Logo

Firefox 3 Password Manager is a little TOO helpful

I was trying to fix a bug today, where saved usernames passwords in Firefox were showing up on other forms, in the wrong fields. Pretty simple, I thought - just change the names of the password fields so they’re different than the login page.

It didn’t work.

Apparently,  the new Password Manager is designed to thwart security such as changing the names of the password fields, so the user has to enter the password. It looks for a field of the same name first, but if it doesn’t find one, it will put the password in the first type=password field it finds - and then puts the username in the text field just before that.

I really can’t see how this is good. But it’s not a bug. This was an intentional design decision by the Mozilla foundation:

Firefox stores passwords with this metadata:

domain usernamefield passwordfield username password

Then uses the usernamefield/passwordfield values as hints to find the appropriate <input> elements within a webpage by matching them to the “name” attribute.

Unfortunately this means that when a website redesigns and changes the un/pw field names, the effect on the end user is that the password is “forgotten”.

As a backup, when usernamefield/passwordfield fail to match, Password Manager should attempt to discover the password field manually, using a technique similar to what Camino uses.

While I understand trying to make things easier for your users, sometimes you can go too far. This, I think, is an example of that. It actually causes usability problems. See an example of a problem this can cause here. While this is a contrived example, it should be easy to see how a complex site could easily face these sort of problems.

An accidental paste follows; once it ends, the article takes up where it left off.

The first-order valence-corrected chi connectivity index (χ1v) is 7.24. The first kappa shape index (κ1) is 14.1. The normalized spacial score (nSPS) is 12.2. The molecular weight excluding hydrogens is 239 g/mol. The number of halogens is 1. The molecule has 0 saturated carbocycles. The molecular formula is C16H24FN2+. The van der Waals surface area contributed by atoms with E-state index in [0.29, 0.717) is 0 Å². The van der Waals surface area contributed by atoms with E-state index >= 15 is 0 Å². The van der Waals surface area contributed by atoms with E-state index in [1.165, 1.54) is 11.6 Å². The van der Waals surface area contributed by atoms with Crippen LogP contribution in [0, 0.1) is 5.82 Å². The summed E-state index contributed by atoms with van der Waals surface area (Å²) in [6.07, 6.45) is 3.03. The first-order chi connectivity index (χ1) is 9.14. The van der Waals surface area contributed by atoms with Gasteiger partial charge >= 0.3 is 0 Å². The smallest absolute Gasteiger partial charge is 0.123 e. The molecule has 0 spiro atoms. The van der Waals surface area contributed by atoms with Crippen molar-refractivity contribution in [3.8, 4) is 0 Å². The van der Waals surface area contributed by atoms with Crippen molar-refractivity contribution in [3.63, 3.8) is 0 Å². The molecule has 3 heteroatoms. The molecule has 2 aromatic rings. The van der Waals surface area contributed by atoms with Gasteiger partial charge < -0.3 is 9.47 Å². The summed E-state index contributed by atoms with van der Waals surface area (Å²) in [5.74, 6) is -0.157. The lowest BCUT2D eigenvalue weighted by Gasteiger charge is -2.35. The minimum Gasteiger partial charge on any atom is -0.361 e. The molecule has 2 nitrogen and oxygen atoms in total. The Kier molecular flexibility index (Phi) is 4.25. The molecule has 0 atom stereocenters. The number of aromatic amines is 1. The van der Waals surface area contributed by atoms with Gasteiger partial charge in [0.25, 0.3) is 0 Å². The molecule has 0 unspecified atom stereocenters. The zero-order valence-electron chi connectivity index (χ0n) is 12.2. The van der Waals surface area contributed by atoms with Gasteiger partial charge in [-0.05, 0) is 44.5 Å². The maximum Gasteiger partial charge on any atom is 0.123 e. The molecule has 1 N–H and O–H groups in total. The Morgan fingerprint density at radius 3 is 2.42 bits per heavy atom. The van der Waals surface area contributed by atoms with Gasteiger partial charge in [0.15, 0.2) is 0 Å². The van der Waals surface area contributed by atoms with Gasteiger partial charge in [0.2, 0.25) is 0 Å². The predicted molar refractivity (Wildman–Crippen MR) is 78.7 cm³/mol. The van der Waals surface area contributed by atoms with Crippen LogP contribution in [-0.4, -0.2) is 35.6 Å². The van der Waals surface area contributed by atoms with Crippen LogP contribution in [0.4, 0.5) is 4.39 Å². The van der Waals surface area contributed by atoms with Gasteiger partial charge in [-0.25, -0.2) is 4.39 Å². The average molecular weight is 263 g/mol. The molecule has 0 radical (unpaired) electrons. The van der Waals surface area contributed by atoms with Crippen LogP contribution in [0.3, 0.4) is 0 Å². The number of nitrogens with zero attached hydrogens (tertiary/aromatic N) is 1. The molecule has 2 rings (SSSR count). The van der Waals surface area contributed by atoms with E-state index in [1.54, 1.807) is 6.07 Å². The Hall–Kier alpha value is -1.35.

Personally, I think Firefox needs to rethink this. It is not a good thing.

Tags: , , , ,

14 Responses to “Firefox 3 Password Manager is a little TOO helpful”

  1. Bill Says:

    Additionally, in web-based applications that have any form of user management admin pages, a prompt appears for any page that has an input field of type=”password” on it. If someone’s job is to manage user accounts, they’re going to get pretty annoyed about having to deal with the prompt to remember the password each and every time a user record is edited! It seems the decision to simply apply password memory features to any and all forms that contain an input field of type=”password” was made unilaterally without any thought involved. Not all type=”password” fields are used for the entry of passwords. If the W3C and browser manufacturers want to adopt another input field type, say type=”masked”, to differentiate concealed input fields from actual password fields on actual login pages, then Mozilla can own the password field. But in the meantime, they need to change the way this works.

  2. Phil Says:

    Your example is not contrived. It is almost identical to all the user profile pages on all PHPBB boards and is already giving the forum administrators headaches.

  3. Michael Says:

    I’m having exactly the same problems on a user management page. Apparently, this also happens with Chrome

  4. Michael Says:

    And here is a workaround:

    Put these two lines anywhere in the form html before the actual userid/password fields and they will consume the password manager fillins.